I haven’t seen you in years. You were supposed to come back.
In an ideal world, you would have come back. You would have come back, picked up your medications, and taken them religiously, as if your life depended on it. Because it does.
Today, you stopped me at my tracks in the hallway. Two years later.
Your face, with all the harsh angles. Your eyes, so full of defeat.
You gave up. You gave up.
You used to make long strides with your long legs.
Now, walking quickly makes you out of breath. Your lungs hunger for oxygen.
I do not want to look you in the eyes. But I force myself to. I tell myself to keep my poker face. Complete the task.
But you are not a task. You are a human being. A person. With a heart beat. And a soul who is burdened.
Because after incarceration, you grieved your father’s death.
And you could not deal. You did not know how to deal. You just wanted to run away. It was easier. This white powdered best friend helped you, more than anyone else did. But it’s toxic. And it landed you in jail. The cycle continues.
You sit in my office. In pain. With a fever. Helpless. You ask me if you can go home. Though I calmly told you, soon, it would not be soon. You lean on my desk. And you wait.
One phone call.
Two phone calls.
Another phone call.
You gave me your trust. To do things on your behalf.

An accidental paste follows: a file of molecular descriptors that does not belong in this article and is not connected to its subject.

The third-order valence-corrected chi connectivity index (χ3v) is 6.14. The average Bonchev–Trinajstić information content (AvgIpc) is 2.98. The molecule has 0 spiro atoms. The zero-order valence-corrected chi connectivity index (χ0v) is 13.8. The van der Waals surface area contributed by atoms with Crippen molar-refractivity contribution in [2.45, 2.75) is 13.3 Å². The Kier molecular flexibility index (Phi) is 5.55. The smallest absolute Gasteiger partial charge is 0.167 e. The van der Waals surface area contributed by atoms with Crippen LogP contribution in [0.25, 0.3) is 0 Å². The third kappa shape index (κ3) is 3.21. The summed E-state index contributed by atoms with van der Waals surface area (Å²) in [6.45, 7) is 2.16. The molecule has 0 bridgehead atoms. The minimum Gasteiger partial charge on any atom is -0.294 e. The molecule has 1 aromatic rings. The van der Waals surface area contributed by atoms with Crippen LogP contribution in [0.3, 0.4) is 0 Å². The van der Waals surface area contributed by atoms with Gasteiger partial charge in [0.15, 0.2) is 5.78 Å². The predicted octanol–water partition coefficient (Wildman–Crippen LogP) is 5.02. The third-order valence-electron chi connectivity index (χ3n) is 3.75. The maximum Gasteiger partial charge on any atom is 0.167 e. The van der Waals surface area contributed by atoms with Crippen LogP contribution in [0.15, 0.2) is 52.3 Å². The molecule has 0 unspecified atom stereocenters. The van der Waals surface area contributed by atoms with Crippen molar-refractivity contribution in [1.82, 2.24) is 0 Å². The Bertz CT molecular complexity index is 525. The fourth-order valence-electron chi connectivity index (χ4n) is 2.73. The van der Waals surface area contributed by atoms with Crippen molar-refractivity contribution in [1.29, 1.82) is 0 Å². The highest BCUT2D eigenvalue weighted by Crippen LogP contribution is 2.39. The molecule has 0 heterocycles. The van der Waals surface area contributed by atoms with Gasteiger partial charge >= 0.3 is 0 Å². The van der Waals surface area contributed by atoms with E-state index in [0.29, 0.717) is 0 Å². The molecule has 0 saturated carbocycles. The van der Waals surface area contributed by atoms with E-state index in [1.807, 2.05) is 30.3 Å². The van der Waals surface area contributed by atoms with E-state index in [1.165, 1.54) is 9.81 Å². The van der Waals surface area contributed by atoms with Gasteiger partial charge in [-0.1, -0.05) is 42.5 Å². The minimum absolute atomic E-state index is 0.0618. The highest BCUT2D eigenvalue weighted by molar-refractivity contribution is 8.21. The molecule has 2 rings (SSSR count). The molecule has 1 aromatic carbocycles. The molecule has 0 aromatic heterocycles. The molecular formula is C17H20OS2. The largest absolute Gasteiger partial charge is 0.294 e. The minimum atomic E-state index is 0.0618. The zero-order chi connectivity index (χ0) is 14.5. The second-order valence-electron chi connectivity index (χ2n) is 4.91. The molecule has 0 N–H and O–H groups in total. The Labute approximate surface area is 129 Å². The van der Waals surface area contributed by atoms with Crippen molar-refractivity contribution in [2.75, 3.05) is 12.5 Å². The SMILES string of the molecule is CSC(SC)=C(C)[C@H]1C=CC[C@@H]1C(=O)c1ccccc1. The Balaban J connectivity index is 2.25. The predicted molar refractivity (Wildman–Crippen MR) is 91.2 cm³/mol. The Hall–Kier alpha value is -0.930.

I do not want the power to choose which hospice you should go to.
But you gave up.
Even after you swiftly leave, because you could no longer sit still from your pain, my heart ached for you. And I sat in dread and in tears. Knowing that your story would soon end, because you will not fight.
You send me an email. Full of gratitude. And what is this? Is it a shimmer of hope? Is it a hope for life? Or hope for death? I cannot tell.
But I tell you what’s next, logistically.
And then, unexpectedly, I pleaded.
I pleaded for you to fight.
I pleaded for you to fight, if not for yourself, for your mother, who lost her husband and may lose her son.
And I told you about the living miracles that I have seen walking through these halls. Miracles because of the ounce of hope they have.
It was the ounce that mattered.
If it were up to me, I would have enough hope for you. I would have enough fight for you. But, it doesn’t work that way.
I sit. And I wait. For what happens next.
And I hear this poem, and am comforted that my heart is not hardened. Comforted that my heart still grieves. Comforted that I can be sad. Because a burned out social worker, gives. no. fucks.